Very possible – they have a distinctive call (see links below) not sure whether Albury’s summer migrant is back there in town yet.
I haven’t heard of Koel recorded in Baranduda previously?
Ps Everyone keep their eyes and ears out for Regent Honeyeaters – and look for bands. We received photo’s of one of the 2013 released Chiltern birds feeding on flowering red bottlebrush in garden in Eldorado (from Cup day).
On Nov 7 Chris Lehmann wrote
4 Quoll Road.
Being mobbed by Wattlebirds.
Glenda Datson wrote
Yes, it woke me about 5.30 and heard again about 7.30am. But I hadn’t heard it ever before and didn’t know what it was.
On Nov 6 2013 Neville Bartlett wrote
At 18:40 this evening I saw two visitors in Hempel’s paddock so went back and got the camera. Thanks to one of the local kangaroos (who looked indignantly in the appropriate direction), I was able to find the visitors and get some shots. These shots were taken in the parkland just west of Jenny Bennett’s place – very close to Glen’s place.
On Nov 6th Glen Johnson replied:
Hi Neville – great shots once again. Attached are a few pics from last month showing one of the older beasts coming through our back fence. GJ
On November 6 Glen Johnson wrote:
A couple of weeks ago while harvesting at our place (code for whipper snippering) I managed to unearth a ground level White Browed Scrub Wren nest next to a small tree I was snippering around. It was the first time I’ve actually found a Scrubwren nest at our place NOT in our carport or shed. And the first time I’ve found one on the ground. I actually whipper snippered the top off the nest before I realised it was there – exposing downy feathers used to line the top of the cul de sac nest. I then promptly whacked some grass clippings and other stuff back over to cover it up. They were still feeding young or visiting the nest a few days later. Cheers GJ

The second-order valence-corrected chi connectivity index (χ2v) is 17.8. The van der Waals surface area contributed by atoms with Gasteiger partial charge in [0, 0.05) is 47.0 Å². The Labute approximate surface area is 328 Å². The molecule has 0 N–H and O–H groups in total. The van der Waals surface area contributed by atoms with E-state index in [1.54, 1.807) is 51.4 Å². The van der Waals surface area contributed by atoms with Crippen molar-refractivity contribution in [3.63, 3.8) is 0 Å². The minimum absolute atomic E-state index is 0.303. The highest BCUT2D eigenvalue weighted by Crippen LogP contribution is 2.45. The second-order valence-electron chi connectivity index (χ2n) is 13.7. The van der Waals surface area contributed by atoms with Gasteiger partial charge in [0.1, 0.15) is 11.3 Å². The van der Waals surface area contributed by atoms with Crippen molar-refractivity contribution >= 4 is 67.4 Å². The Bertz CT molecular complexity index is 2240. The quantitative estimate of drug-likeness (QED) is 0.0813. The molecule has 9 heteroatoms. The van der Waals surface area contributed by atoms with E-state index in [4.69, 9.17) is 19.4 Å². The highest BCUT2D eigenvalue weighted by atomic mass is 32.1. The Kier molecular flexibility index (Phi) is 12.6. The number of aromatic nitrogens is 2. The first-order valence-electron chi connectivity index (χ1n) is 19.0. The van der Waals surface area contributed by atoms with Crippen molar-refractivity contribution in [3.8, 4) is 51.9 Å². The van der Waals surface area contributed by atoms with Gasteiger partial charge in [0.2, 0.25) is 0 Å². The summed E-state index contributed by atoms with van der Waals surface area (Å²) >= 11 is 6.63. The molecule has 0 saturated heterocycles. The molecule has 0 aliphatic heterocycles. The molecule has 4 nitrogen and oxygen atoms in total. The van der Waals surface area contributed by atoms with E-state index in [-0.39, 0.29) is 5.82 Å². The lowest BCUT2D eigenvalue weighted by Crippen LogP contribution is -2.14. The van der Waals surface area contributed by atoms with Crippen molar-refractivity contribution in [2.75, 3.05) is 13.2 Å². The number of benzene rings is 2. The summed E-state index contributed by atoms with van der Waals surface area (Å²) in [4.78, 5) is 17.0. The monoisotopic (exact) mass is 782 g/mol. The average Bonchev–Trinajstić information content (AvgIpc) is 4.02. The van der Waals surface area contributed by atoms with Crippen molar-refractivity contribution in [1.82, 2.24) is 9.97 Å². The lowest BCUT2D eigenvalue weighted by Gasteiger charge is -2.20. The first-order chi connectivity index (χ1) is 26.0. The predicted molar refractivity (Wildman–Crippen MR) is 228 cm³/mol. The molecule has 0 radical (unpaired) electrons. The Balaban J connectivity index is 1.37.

On the 6th November Neville Bartlett wrote
We have a new visitor this morning – a Long-billed Corella
We seem to be on the very edge of this species’ range.
Also, the Wood Ducks at the Barton Drive pond now have a family of 8 young.
The male has been hissing at passers-by for the last couple of weeks.
On the 6th November Glen Johnson replied
Oooh well done Neville – I must admit I’ve been (potentially incorrectly) assuming only Little Corrella when I’ve been seeing and hearing Corella’s over the last few months (seen/heard since Aug in groups of 2- 5). So that’s great photographic confirmation. Pink in cheeks and long bill is very distinctive.